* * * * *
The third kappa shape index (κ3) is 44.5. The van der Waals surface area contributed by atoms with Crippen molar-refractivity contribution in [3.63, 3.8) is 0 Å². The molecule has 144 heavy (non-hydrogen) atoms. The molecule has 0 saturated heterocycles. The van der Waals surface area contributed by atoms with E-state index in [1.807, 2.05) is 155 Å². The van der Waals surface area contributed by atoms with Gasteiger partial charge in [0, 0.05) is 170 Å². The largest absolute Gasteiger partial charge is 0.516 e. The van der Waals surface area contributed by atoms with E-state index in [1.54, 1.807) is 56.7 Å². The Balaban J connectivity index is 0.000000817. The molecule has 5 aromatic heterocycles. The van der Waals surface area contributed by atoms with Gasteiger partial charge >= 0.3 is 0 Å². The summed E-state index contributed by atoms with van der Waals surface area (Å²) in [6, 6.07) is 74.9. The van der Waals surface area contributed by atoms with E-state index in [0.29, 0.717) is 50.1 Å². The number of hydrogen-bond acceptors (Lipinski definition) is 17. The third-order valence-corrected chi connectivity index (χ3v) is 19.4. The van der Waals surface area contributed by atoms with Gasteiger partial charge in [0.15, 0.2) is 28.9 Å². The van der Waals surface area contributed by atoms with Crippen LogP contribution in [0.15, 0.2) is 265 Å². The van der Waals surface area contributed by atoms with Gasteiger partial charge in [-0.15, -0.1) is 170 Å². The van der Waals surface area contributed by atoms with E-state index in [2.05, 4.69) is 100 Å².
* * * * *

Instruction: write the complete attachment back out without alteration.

The third kappa shape index (κ3) is 44.5. The van der Waals surface area contributed by atoms with Crippen molar-refractivity contribution in [3.63, 3.8) is 0 Å². The molecule has 144 heavy (non-hydrogen) atoms. The molecule has 0 saturated heterocycles. The van der Waals surface area contributed by atoms with E-state index in [1.807, 2.05) is 155 Å². The van der Waals surface area contributed by atoms with Gasteiger partial charge in [0, 0.05) is 170 Å². The largest absolute Gasteiger partial charge is 0.516 e. The van der Waals surface area contributed by atoms with E-state index in [1.54, 1.807) is 56.7 Å². The Balaban J connectivity index is 0.000000817. The molecule has 5 aromatic heterocycles. The van der Waals surface area contributed by atoms with Gasteiger partial charge >= 0.3 is 0 Å². The summed E-state index contributed by atoms with van der Waals surface area (Å²) in [6, 6.07) is 74.9. The van der Waals surface area contributed by atoms with E-state index in [0.29, 0.717) is 50.1 Å². The number of hydrogen-bond acceptors (Lipinski definition) is 17. The third-order valence-corrected chi connectivity index (χ3v) is 19.4. The van der Waals surface area contributed by atoms with Gasteiger partial charge in [0.15, 0.2) is 28.9 Å². The van der Waals surface area contributed by atoms with Crippen LogP contribution in [0.15, 0.2) is 265 Å². The van der Waals surface area contributed by atoms with Gasteiger partial charge in [-0.15, -0.1) is 170 Å². The van der Waals surface area contributed by atoms with E-state index in [2.05, 4.69) is 100 Å².